Birds love caterpillars. They are full of goodies and excellent growth food for their chicks. A recent documentation showed the food brought to chicks of the Oriental White-eye (Zosterops palpebrosus) to be mostly caterpillars.
Large, juicy caterpillars are eaten after their gut contents are removed, as seen in the Collared Kingfisher (Todiramphus chloris) taking the caterpillar of the Privet Hawk Moth (Psilogramma menephron) (above).
The Chestnut-bellied Malkoha (Phaenicophaeus sumatranus) was seen taking a large hairy caterpillar between its beak, swinging it vigorously to stun it. The entire length of the caterpillar was then passed back and forth between the bill of the bird to remove the stomach contents.
Even caterpillars safely enclosed within a silky cocoon are sometimes not safe from hungry birds, see the post on the Black-naped Oriole (Oriolus chinensis) and the moth’s cocoon.
We even have a post of the Oriental Pied Hornbill (Anthracoceros albirostris) catching the caterpillar of the Atlas Moth (Attacus atlas).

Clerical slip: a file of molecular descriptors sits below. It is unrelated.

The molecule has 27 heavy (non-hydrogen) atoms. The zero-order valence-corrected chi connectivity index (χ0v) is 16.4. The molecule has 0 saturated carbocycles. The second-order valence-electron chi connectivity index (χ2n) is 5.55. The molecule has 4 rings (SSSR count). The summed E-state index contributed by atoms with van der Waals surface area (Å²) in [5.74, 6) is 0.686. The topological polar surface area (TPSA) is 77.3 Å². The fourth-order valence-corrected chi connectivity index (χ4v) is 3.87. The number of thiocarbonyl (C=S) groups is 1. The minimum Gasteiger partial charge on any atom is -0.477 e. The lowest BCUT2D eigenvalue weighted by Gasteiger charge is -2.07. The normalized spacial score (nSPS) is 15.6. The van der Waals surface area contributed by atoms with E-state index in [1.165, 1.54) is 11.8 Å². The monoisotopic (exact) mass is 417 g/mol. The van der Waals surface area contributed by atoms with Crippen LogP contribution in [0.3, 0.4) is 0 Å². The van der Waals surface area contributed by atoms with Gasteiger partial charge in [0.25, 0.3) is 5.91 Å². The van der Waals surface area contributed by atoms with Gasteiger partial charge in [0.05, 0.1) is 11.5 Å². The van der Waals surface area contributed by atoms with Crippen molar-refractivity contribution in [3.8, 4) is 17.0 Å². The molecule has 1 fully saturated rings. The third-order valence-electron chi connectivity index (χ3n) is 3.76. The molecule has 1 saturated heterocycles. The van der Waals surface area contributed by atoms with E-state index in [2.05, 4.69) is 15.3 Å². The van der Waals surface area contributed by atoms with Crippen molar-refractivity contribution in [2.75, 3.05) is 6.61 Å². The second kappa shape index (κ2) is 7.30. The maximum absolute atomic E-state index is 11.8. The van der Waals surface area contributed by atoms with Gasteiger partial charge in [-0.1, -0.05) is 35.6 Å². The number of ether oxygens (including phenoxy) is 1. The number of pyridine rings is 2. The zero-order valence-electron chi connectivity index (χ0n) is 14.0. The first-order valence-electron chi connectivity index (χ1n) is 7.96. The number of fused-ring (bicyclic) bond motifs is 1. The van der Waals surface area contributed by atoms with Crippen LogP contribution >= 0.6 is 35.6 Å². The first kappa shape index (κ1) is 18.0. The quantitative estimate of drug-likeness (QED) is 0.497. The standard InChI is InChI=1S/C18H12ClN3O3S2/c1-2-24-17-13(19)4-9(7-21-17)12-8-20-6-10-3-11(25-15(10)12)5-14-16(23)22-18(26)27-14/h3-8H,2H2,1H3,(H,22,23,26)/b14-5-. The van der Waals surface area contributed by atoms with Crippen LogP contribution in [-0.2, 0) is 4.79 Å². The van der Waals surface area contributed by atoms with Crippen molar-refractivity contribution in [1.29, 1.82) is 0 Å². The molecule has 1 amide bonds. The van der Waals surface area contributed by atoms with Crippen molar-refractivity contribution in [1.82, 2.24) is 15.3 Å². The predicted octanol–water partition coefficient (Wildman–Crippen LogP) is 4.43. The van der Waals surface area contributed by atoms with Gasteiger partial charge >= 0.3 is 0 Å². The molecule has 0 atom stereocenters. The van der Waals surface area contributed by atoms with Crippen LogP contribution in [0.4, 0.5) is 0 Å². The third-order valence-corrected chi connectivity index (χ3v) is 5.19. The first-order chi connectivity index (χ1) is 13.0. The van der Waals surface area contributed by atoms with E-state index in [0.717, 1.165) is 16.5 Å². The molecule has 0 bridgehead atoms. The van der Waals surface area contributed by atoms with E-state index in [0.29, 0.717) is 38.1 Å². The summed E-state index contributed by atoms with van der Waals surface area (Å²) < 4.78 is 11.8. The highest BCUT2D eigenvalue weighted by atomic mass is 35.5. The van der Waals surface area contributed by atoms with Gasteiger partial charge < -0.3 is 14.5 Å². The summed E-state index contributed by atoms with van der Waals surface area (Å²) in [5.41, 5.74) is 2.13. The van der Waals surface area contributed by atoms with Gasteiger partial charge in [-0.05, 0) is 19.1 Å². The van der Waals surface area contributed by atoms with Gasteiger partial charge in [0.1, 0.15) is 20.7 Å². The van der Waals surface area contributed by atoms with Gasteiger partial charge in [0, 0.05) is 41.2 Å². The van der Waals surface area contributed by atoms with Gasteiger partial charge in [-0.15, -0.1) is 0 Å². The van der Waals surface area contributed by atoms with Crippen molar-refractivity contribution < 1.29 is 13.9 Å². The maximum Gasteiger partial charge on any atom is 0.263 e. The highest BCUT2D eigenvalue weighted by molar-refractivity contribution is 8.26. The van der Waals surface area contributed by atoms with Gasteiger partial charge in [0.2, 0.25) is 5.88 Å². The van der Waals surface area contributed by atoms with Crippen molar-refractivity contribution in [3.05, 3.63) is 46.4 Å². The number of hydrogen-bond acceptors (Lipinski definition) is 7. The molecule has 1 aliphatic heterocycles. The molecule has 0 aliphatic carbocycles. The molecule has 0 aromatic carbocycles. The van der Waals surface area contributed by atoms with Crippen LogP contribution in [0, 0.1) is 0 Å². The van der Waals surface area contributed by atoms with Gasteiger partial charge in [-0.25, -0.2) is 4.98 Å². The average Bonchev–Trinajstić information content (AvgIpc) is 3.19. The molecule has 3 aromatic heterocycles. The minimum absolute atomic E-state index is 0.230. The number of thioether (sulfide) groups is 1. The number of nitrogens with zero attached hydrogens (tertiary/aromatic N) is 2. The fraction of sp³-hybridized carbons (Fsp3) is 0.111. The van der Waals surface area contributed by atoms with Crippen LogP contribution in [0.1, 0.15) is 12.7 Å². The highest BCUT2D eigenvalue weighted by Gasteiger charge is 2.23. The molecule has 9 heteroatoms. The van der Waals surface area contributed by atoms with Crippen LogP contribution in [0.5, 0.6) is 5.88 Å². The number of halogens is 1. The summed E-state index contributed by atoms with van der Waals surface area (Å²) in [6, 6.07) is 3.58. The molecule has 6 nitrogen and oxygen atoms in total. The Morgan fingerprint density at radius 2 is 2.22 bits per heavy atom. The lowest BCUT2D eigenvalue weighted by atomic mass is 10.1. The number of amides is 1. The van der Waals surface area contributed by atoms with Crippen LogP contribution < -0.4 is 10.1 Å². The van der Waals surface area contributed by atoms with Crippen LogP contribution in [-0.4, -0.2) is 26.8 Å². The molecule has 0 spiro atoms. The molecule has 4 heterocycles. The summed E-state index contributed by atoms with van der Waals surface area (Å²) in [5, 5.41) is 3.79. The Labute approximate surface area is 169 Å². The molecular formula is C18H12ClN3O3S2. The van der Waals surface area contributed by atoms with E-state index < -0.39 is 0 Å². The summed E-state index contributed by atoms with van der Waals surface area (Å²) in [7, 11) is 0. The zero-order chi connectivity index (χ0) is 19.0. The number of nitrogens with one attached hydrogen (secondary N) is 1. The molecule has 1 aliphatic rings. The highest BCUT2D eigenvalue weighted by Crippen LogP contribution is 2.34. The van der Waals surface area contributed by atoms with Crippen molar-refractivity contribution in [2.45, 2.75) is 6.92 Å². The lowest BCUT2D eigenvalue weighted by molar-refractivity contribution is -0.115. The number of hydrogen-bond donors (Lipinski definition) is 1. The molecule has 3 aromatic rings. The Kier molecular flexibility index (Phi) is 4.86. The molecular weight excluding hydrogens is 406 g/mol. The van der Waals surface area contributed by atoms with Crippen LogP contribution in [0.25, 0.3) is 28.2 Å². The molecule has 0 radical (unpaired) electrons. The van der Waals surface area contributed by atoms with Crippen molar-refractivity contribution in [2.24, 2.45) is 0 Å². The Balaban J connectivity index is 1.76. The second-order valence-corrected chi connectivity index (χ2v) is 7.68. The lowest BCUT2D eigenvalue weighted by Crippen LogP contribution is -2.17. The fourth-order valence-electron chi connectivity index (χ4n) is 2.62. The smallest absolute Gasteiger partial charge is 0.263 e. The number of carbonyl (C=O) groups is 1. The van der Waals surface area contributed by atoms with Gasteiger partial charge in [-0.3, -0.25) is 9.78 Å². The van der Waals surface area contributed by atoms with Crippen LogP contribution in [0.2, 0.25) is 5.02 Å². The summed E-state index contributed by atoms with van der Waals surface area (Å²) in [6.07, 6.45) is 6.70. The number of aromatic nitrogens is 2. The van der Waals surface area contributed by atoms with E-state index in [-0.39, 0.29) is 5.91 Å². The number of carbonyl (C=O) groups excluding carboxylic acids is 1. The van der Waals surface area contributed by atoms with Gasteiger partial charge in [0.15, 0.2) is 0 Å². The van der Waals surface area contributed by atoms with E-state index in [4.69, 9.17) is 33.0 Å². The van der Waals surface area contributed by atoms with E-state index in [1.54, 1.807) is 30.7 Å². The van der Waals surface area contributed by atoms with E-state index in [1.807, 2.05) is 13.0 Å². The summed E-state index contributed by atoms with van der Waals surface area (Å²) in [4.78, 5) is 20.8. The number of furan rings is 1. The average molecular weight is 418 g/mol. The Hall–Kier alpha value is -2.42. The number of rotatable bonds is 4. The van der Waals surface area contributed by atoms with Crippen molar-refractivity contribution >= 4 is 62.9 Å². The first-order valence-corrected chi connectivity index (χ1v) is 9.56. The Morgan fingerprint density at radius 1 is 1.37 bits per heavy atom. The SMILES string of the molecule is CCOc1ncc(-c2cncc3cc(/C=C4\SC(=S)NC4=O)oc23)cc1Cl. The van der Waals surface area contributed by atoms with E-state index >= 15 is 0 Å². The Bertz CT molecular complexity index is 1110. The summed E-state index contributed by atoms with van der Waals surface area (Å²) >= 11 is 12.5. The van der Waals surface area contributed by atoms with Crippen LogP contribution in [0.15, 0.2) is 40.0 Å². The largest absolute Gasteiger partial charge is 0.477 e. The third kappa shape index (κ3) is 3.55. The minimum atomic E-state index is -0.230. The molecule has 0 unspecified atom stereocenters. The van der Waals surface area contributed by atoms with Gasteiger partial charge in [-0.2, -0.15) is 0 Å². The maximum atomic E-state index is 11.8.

Obviously many caterpillars end up as food for birds. Yet many others escape detection, for how else do we explain the presence of so many butterflies and moths around, in terms of species number and number of individuals of each species.
The survival strategies of caterpillars include cryptic colouration, developing hairs (above 1, 3), camouflage, being distasteful through bright colouration (above 3, 6), appearing larger and fiercer than what they really are (above 2), retractable feelers (above 5), looking like a bird’s dropping (above 4), etc.
Input and images by YC.